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Dog days for the chains

24 July 2006

The bookshop chains continue to report poor sales figures on both sides of the Atlantic. In the US Borders have just forecast a higher than expected loss for their second quarter, blaming it in part on retiring CEO Greg Josefowicz's pay package. They also announced lower sales in the US and a steep decline in sales at their UK company.

The new CEO George Jones said: 'This is not a broken business. It's a company that has a strong foundation in businesses that I am passionate about.' The stock market however reacted negatively to the figures and Borders' share price went down to a level not seen since 2003.

In the UK Simon Fox has been appointed as the new CEO of HMV, replacing the immensely experienced bookseller Alan Giles. But HMV has problems in both its areas of operation, music and books. The acquisition of Ottakars is going through, but publishers are concerned that Waterstone's will spend the next eighteen months absorbing the smaller chain, rather than sorting out its own problems. There's also still the possibility of HMV itself being taken over, although the current problems must make it a less attractive target.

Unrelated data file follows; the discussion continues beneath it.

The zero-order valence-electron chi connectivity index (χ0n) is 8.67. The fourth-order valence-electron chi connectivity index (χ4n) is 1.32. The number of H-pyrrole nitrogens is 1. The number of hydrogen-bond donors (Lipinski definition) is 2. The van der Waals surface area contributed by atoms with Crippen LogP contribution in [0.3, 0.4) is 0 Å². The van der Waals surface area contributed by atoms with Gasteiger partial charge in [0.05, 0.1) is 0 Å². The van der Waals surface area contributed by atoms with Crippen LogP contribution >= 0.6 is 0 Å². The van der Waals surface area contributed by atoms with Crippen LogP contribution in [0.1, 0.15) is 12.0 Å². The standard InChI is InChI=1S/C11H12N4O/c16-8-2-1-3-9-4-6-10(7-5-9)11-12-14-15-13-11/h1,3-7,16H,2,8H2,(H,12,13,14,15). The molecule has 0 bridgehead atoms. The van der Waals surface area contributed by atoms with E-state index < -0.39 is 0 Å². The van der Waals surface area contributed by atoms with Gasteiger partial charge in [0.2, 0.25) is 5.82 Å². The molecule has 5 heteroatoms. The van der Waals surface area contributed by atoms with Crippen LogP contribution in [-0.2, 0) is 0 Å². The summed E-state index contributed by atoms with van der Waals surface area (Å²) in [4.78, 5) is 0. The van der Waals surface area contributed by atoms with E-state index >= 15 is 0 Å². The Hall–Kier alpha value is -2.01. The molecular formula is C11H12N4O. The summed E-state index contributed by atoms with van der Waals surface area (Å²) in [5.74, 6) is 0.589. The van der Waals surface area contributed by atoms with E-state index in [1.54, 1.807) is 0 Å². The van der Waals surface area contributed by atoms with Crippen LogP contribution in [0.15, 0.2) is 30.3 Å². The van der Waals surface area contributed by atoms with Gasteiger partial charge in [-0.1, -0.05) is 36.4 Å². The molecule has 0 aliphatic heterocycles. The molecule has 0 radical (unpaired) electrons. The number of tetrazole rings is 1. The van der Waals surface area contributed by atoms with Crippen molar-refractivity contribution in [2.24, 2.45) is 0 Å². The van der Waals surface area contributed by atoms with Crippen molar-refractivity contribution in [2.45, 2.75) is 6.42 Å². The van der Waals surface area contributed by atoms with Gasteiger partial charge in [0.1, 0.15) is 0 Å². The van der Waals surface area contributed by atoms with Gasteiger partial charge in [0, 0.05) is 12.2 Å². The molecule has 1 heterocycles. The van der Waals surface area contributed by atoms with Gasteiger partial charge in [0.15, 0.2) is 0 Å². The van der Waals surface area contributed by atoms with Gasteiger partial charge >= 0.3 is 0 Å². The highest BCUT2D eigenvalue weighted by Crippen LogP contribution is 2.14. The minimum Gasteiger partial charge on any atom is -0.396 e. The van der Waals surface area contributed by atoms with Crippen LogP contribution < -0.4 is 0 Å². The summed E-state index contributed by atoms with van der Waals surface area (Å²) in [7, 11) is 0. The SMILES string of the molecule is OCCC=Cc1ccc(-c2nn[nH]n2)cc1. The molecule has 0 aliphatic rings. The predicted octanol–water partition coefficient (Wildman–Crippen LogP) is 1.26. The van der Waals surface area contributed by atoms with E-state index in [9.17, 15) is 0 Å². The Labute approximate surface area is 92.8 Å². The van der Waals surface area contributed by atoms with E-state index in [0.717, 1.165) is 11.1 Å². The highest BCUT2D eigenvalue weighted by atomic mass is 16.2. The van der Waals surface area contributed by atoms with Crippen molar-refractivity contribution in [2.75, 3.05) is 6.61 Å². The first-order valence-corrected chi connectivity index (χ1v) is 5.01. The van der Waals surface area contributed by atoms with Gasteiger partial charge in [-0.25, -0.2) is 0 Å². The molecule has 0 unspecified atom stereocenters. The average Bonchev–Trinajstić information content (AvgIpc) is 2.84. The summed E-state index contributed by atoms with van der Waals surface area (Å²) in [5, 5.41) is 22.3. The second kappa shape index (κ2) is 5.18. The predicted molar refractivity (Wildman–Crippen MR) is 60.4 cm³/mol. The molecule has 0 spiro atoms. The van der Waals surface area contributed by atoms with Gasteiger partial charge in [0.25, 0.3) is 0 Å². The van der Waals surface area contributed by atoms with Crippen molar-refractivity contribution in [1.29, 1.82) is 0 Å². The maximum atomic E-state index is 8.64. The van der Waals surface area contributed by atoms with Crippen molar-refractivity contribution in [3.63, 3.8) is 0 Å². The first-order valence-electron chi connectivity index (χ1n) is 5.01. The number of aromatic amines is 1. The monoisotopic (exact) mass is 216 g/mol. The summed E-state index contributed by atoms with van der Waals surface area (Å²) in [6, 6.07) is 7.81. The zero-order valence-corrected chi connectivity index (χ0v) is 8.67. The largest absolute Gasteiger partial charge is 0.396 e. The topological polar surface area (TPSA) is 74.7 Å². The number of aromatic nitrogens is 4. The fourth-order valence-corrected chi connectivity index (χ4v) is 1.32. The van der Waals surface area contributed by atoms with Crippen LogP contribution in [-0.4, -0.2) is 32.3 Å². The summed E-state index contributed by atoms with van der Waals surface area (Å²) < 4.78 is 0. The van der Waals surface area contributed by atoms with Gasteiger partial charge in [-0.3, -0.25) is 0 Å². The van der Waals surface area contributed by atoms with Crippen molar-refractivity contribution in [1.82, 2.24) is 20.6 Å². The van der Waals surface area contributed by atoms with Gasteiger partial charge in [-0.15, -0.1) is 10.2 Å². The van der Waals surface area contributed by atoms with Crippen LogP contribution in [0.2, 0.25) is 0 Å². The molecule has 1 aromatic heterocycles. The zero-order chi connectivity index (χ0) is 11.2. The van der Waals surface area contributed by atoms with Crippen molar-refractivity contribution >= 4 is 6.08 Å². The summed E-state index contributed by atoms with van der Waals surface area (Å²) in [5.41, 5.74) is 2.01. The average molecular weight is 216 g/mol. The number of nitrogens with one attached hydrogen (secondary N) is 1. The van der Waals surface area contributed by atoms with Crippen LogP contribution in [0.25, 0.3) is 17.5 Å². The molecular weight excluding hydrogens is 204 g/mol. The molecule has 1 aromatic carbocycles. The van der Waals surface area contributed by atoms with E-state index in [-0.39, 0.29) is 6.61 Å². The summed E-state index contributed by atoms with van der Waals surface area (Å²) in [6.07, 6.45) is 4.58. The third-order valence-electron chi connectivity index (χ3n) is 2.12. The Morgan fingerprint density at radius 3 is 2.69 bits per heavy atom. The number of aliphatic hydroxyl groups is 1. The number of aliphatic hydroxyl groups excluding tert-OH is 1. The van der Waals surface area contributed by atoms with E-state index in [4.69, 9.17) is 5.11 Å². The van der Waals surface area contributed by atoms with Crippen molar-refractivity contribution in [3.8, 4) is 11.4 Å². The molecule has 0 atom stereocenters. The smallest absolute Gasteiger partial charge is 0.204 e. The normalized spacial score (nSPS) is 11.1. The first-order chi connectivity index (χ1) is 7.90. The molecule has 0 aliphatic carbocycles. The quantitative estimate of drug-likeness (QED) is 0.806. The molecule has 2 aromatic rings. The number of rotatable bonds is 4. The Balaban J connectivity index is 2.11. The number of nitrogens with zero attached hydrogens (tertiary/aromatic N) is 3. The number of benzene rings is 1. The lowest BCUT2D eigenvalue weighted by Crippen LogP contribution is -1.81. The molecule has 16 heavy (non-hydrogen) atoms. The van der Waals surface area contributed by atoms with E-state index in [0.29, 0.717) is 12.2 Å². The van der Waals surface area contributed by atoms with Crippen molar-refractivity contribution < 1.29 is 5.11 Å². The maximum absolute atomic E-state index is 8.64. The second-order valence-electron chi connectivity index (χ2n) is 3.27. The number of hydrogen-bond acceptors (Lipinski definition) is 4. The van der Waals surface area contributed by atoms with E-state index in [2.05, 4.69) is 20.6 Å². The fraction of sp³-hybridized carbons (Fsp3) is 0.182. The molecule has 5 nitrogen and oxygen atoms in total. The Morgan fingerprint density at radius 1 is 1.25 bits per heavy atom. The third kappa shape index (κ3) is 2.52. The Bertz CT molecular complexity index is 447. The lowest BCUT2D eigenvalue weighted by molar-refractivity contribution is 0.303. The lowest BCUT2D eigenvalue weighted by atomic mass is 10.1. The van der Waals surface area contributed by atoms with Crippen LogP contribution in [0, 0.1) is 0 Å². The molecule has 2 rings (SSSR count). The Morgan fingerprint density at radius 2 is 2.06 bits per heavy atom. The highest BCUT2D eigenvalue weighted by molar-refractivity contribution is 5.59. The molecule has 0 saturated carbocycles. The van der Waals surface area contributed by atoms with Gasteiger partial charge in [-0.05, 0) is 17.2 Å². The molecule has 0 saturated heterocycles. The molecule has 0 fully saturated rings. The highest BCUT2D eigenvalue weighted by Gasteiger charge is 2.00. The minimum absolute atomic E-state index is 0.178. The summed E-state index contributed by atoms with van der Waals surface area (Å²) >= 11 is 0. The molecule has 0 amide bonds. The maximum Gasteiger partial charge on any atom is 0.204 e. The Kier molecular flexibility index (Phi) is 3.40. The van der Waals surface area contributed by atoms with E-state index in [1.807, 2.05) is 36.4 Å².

Perhaps Simon Fox's background offers a clue to HMV's thinking on the way ahead. He comes from Kes Electricals, parent company of Comet. Although he doesn't have a retail background, he is experienced at online retailing, so perhaps the HMV board have now identified online bookselling as the company's biggest opportunity - and Amazon as the major competition. This is certainly a conclusion that many publishers reached long ago.

It never looked like a good strategic decision to close down the fledgling Waterstone's Online. With the benefit of hindsight it seems a big mistake. Waterstone's was not the only retailer to think that it couldn't compete with Amazon, which had by then already established its domination of the online bookselling market. But the subsequent boom in online retailing has shown that big bricks and mortar retailers have to have an Internet arm as well, even if it's mainly a defensive tactic to make sure that they can sell to their own shop customers through the Internet.

After the dotcom boom and bust it was easy for the book trade to think it could go back to business as usual. It has taken six years for the huge potential of the Internet to become apparent to everyone - and to smash that thinking to pieces.